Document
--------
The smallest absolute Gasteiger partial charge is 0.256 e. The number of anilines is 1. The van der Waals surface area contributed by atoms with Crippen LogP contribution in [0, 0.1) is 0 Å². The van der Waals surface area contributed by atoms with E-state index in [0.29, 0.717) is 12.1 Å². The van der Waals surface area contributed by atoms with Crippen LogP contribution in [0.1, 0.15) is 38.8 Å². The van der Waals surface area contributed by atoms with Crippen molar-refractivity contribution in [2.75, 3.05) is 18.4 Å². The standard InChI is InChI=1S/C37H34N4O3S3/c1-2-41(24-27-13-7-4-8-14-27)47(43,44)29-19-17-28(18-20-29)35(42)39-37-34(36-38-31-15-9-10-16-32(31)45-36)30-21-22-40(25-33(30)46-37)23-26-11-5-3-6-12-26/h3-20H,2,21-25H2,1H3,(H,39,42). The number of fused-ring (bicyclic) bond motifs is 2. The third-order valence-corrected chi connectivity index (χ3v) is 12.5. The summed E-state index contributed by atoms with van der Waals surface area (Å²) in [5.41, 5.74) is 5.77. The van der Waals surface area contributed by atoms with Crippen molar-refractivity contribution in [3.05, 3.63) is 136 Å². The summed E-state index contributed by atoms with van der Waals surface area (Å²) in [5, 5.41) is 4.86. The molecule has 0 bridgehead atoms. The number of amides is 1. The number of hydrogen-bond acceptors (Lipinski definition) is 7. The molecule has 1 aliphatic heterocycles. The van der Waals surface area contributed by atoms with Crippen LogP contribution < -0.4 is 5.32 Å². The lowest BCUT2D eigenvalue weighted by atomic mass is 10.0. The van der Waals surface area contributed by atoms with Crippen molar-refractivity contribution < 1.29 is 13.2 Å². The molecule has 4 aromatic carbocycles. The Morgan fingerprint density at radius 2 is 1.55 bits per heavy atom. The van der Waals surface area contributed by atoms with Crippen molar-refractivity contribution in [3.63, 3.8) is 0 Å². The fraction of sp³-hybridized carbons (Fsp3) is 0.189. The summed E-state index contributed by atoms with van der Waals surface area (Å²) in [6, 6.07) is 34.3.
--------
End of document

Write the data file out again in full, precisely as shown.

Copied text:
The smallest absolute Gasteiger partial charge is 0.256 e. The number of anilines is 1. The van der Waals surface area contributed by atoms with Crippen LogP contribution in [0, 0.1) is 0 Å². The van der Waals surface area contributed by atoms with E-state index in [0.29, 0.717) is 12.1 Å². The van der Waals surface area contributed by atoms with Crippen LogP contribution in [0.1, 0.15) is 38.8 Å². The van der Waals surface area contributed by atoms with Crippen molar-refractivity contribution in [2.75, 3.05) is 18.4 Å². The standard InChI is InChI=1S/C37H34N4O3S3/c1-2-41(24-27-13-7-4-8-14-27)47(43,44)29-19-17-28(18-20-29)35(42)39-37-34(36-38-31-15-9-10-16-32(31)45-36)30-21-22-40(25-33(30)46-37)23-26-11-5-3-6-12-26/h3-20H,2,21-25H2,1H3,(H,39,42). The number of fused-ring (bicyclic) bond motifs is 2. The third-order valence-corrected chi connectivity index (χ3v) is 12.5. The summed E-state index contributed by atoms with van der Waals surface area (Å²) in [5.41, 5.74) is 5.77. The van der Waals surface area contributed by atoms with Crippen molar-refractivity contribution in [3.05, 3.63) is 136 Å². The summed E-state index contributed by atoms with van der Waals surface area (Å²) in [5, 5.41) is 4.86. The molecule has 0 bridgehead atoms. The number of amides is 1. The number of hydrogen-bond acceptors (Lipinski definition) is 7. The molecule has 1 aliphatic heterocycles. The van der Waals surface area contributed by atoms with Crippen LogP contribution < -0.4 is 5.32 Å². The lowest BCUT2D eigenvalue weighted by atomic mass is 10.0. The van der Waals surface area contributed by atoms with Crippen molar-refractivity contribution < 1.29 is 13.2 Å². The molecule has 4 aromatic carbocycles. The Morgan fingerprint density at radius 2 is 1.55 bits per heavy atom. The van der Waals surface area contributed by atoms with Crippen molar-refractivity contribution in [3.63, 3.8) is 0 Å². The fraction of sp³-hybridized carbons (Fsp3) is 0.189. The summed E-state index contributed by atoms with van der Waals surface area (Å²) in [6, 6.07) is 34.3.